Q&A With Nick Frost and Simon Pegg: Pockets of “Us-es” Everywhere

Geek Culture People

Nick Frost and Simon Pegg in a scene from "Paul." Here, they're geeking out at Comic-Con

Nick Frost and Simon Pegg long ago established their geek cred.

First, Pegg and Frost co-starred in the “zomedy” Shaun of the Dead in 2004. Three years later, Pegg co-starred with Frost in the cop-action movie spoof Hot Fuzz; Pegg also co-wrote both films. More recently, Pegg voiced the character Reepicheep in The Chronicles of Narnia: The Voyage of the Dawn Treader and he played “Young Scotty” in the Star Trek back-story film from 2009, Pegg’s highest profile role to date. He’ll also star in the planned sequel. Frost, also a sketch comic, has acted in the BBC Two science fiction sitcom Hyperdrive, narrates UK’s Channel 4 reality show Supernanny and is perhaps best known for playing Mike Watt in the British television comedy Spaced.

But let’s not get ahead of ourselves. The British pair’s latest film, Paul, which opens today, is their homage to sci-fi fandom. The alien-themed comedy/road movie centers on two British geeks, Clive Gollings (Frost) and Graeme Willy (Pegg), who leave San Diego Comic-Con on a RV trip through the Southwest. But when they take on an unexpected passenger, an Area 51 fugitive humanoid named Paul (voiced by Seth Rogen), they find themselves completing a mission whose details Paul won’t divulge, all the while pursued by the authorities. Comedy and adventure ensues. Frost and Pegg star; they also co-wrote the screenplay. Sitting in the director’s chair was the geek-friendly Greg Mottola, who gave us Adventureland and Superbad.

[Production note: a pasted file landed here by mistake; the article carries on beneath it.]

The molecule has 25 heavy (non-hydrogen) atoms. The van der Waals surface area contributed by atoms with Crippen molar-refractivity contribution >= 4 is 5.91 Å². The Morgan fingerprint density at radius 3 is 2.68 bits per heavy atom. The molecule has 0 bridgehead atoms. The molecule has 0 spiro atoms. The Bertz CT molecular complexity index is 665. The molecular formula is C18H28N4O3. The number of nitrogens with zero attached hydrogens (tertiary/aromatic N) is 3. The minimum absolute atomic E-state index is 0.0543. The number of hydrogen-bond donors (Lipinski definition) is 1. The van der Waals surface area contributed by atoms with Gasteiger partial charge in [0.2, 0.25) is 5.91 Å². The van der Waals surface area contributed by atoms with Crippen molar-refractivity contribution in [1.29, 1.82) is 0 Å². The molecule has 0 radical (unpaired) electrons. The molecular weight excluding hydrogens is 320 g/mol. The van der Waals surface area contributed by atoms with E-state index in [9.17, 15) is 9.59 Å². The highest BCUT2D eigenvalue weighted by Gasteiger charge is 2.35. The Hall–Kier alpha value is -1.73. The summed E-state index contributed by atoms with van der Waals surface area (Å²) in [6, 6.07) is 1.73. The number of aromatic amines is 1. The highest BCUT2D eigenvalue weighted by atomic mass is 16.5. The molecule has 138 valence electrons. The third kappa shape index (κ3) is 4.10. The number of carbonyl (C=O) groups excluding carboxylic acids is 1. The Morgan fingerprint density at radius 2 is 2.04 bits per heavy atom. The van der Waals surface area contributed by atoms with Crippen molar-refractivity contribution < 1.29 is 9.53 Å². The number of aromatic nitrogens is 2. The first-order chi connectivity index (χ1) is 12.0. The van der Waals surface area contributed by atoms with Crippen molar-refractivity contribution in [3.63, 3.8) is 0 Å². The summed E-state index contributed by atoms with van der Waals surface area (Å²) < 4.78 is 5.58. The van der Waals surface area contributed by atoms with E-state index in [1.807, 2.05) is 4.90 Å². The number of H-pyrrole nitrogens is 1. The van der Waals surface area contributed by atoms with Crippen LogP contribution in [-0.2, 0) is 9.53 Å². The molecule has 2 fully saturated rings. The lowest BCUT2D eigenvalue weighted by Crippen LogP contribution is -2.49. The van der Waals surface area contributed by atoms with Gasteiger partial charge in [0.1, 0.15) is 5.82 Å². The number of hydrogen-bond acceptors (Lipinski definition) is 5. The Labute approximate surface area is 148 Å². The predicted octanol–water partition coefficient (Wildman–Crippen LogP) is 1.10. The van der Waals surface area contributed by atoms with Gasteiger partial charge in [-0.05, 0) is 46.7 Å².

I was lucky enough to catch up with Pegg and Frost, who are longtime friends, as they passed through Boston on a press tour. Drinking coffee in a hotel suite overlooking the Charles River, we began by geeking out on Peter Jackson. Both recently wrapped shooting on the Steven Spielberg–Jackson motion-capture juggernaut, The Adventures of Tintin: The Secret of the Unicorn (which comes out later this year). They had spent some time hanging out at New Zealand’s “Wellywood” movie studio and FX house Weta Workshop. (A couple of years ago, researching my book Fantasy Freaks and Gaming Geeks, I had been given a peek inside that secret Geekland. And was sworn top secrecy.) Frost and Pegg had been shown the big models from The Lord of the Rings — Cirith Ungol, Minas Morgul — by P.J. himself. I tried not to drool.

Alien probe, anyone? The CG alien Paul (voiced by Seth Rogen)

But the fact that they could name Cirith Ungol and Minas Morgul cemented their nerd integrity. As we talked, one sentiment became clear: They didn’t make Paul to make fun of those who collect comic books, wear Flash and Spider-Man T-shirts and fantasize about alien abduction (even though both characters in the film do). They come in peace, to praise geeks and do geekdom justice.

Ethan Gilsdorf: I wanted to say, as a geek, a fantasy and science fiction fan and a gamer, I think your movie Paul hit the mark. I was there at the screening with my girlfriend and my sister we kept whispering to each other as we checked off all the inside jokes. You hit Star Wars, Star Trek, The X-Files, even The Blues Brothers. And the Steven Spielberg canon, from Close Encounters to Raiders. Even Jaws.